A Certain Type of Girl: A Portrait of Fictional Female Villains

Megan Walsh

 

Villainous women have existed in fiction for as long as there's been fiction, though they often fall into types: mean girls, evil queens, harping wives, revenging mistresses. Often, they all share one quality: they are unsympathetic. This is not a sweeping statement across the board, of course, and characters intended to be unsympathetic can be read sympathetically by certain audiences. However, female characters of questionable morality are not always granted the automatic sympathy of a lot of their male counterparts. Men can be antiheroes; women often aren't allowed that luxury.

 

The villainous categories women fall into are no doubt familiar. The Regina Georges of Mean Girls and Heather Chandlers of Heathers of the teen genre are camp classics, reveled in by teen girl viewers who crave their wardrobes and witticisms. But as much as we enjoy these girls at the height of high school nastiness, the narrative still demands they get their comeuppance. Regina is hit by a bus, and learns a Life Lesson about channeling aggression; Heather delivers some timeless quips before crashing headfirst into a glass coffee table. Perhaps part of the reason we are allowed to enjoy their wickedness to the extent that we do is because it is not rewarded. They are not our good girl leads, and that gives them both the freedom to act out and penalties that come with that.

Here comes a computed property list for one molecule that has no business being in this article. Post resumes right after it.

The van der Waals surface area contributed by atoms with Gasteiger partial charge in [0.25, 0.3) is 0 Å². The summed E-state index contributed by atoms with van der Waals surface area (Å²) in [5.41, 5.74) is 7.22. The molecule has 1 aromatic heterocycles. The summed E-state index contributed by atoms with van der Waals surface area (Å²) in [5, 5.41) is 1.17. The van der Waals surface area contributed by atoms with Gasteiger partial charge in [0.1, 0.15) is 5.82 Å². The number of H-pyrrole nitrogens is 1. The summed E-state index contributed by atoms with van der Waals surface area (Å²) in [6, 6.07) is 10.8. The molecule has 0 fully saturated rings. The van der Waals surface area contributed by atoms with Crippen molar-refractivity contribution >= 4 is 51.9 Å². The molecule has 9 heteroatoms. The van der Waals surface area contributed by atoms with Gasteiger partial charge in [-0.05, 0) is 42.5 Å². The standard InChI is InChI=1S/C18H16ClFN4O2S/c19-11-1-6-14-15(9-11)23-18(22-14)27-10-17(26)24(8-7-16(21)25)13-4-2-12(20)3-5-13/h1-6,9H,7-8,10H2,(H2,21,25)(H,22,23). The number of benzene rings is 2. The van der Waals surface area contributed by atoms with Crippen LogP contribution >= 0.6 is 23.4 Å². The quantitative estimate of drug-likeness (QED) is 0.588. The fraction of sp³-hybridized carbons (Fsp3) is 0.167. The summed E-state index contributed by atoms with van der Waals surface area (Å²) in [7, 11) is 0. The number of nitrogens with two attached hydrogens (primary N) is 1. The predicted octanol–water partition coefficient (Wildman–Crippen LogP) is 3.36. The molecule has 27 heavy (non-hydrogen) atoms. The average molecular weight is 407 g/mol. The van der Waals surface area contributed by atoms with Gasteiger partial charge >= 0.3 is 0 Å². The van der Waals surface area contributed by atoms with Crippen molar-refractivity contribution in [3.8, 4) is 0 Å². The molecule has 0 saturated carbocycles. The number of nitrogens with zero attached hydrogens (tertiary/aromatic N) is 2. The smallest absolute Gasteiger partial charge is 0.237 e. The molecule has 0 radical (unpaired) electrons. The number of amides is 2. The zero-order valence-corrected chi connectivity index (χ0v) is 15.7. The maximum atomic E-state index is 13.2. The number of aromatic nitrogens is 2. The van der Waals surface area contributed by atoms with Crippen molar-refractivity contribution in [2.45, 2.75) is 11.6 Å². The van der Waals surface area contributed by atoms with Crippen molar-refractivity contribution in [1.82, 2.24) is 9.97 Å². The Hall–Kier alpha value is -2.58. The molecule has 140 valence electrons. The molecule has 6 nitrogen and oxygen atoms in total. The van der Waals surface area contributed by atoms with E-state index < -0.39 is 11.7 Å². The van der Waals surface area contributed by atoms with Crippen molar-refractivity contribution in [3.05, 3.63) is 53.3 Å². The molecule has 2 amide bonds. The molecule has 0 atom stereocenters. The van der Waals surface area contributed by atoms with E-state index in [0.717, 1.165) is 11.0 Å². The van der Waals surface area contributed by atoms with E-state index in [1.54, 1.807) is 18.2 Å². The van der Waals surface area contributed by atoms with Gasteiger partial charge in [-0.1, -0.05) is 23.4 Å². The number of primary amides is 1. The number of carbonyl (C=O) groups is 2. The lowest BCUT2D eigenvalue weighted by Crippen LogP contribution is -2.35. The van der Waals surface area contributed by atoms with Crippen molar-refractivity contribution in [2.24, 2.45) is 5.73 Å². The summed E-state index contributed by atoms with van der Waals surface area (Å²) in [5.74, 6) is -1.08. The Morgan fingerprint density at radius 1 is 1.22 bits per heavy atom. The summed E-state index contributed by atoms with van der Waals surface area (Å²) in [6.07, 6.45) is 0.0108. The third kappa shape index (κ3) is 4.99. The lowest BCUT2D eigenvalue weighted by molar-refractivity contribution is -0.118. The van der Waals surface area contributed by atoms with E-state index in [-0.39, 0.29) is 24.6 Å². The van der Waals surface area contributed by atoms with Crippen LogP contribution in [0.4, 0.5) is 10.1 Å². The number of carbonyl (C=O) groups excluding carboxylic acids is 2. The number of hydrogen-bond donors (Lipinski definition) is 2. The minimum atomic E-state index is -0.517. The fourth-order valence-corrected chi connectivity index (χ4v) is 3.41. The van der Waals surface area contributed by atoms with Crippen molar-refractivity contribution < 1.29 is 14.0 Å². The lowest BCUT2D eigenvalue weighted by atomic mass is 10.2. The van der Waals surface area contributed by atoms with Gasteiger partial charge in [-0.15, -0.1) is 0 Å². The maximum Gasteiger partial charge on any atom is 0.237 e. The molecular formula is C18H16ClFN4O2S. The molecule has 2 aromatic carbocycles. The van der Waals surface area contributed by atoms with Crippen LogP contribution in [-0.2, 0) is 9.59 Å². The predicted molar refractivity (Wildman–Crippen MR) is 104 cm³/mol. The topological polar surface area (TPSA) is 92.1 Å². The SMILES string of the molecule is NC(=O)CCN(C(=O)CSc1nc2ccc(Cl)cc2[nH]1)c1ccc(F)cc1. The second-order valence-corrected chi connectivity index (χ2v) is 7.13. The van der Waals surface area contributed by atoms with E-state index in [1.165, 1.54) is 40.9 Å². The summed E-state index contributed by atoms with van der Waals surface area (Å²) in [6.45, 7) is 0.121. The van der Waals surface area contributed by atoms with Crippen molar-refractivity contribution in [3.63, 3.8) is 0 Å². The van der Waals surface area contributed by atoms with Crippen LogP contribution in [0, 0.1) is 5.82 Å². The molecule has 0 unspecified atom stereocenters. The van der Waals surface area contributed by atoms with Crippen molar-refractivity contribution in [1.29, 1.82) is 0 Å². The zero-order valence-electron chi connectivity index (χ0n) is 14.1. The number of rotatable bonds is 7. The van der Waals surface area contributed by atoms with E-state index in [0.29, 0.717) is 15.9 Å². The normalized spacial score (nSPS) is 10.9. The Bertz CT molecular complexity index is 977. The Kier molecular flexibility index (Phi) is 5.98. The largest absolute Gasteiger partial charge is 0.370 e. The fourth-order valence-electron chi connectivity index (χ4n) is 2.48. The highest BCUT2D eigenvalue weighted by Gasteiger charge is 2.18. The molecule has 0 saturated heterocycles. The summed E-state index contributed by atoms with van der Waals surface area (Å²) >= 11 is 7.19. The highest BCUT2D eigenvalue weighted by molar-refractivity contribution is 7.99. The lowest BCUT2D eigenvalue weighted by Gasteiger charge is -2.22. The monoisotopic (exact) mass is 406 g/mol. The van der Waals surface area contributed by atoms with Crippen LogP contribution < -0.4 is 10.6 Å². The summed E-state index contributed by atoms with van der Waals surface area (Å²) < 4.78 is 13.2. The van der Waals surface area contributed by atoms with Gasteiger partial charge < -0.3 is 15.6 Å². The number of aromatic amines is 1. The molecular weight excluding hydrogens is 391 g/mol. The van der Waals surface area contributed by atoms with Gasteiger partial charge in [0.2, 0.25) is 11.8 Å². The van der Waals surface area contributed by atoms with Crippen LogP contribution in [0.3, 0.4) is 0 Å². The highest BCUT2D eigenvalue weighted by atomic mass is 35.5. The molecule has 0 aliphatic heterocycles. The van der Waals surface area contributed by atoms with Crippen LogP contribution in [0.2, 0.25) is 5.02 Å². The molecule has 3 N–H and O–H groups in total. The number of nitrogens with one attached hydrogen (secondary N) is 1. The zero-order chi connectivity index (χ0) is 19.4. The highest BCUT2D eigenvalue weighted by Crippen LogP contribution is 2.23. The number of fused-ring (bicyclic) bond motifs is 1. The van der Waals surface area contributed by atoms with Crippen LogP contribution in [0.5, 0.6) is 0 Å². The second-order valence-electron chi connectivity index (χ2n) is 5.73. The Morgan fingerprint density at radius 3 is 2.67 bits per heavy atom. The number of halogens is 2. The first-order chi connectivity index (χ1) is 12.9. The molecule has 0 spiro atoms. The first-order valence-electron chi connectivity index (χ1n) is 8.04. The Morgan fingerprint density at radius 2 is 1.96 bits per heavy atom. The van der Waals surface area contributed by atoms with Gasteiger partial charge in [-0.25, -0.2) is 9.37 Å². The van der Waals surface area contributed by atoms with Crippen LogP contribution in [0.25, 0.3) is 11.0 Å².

The dichotomy between "good girls" and "bad girls" is perhaps never as clear-cut as it is in the teen genre, where differences are easily delineated by behavior and even coded wardrobe choices. This goes deeper than the widely recognized coding of good girls as virginal and bad girls as sexually promiscuous: good girls are selfless, doing things for others even at cost to themselves, and bad girls are selfish, saving their own skin first. This is seen as a bad quality, despite the instinct to survive being very human and very understandable.

 

 

Selflessness plays a huge part in a lot of female narratives. Just think of all the dead women scattered throughout television and film, fictional women who were cost their lives just to give the male hero something to strive for; suffering mothers who give up everything for their children; wives who ignore their own dreams to bolster their husbands; all those good women who show it by putting everyone else ahead of themselves. We even see it in our real life, magazines and talk shows full of lessons about how to teach mommy to treat herself. And why doesn't the world want women to think of themselves first? The answer seems faintly obvious.

 

This selfless vs. selfish argument plays out in another genre famous for wicked women: fantasy and fairytales. Fairytales are enjoying renewed popularity now with such big budget films as Maleficent and the upcoming Cinderella, as well as the multiple Snow Whites of recent years. Most of those have a young, pretty ingénue standing opposed to an older, calculating woman who craves beauty and power above all. There are princesses, who are good and pure and fight for others, and there are evil queens, who fight for themselves. This is not to say that fighting for the other is bad; of course it isn't. But in a society where every step you take towards equality is a battle, sometimes it doesn't always apply. Helping others is a good thing, but helping yourself isn't a crime.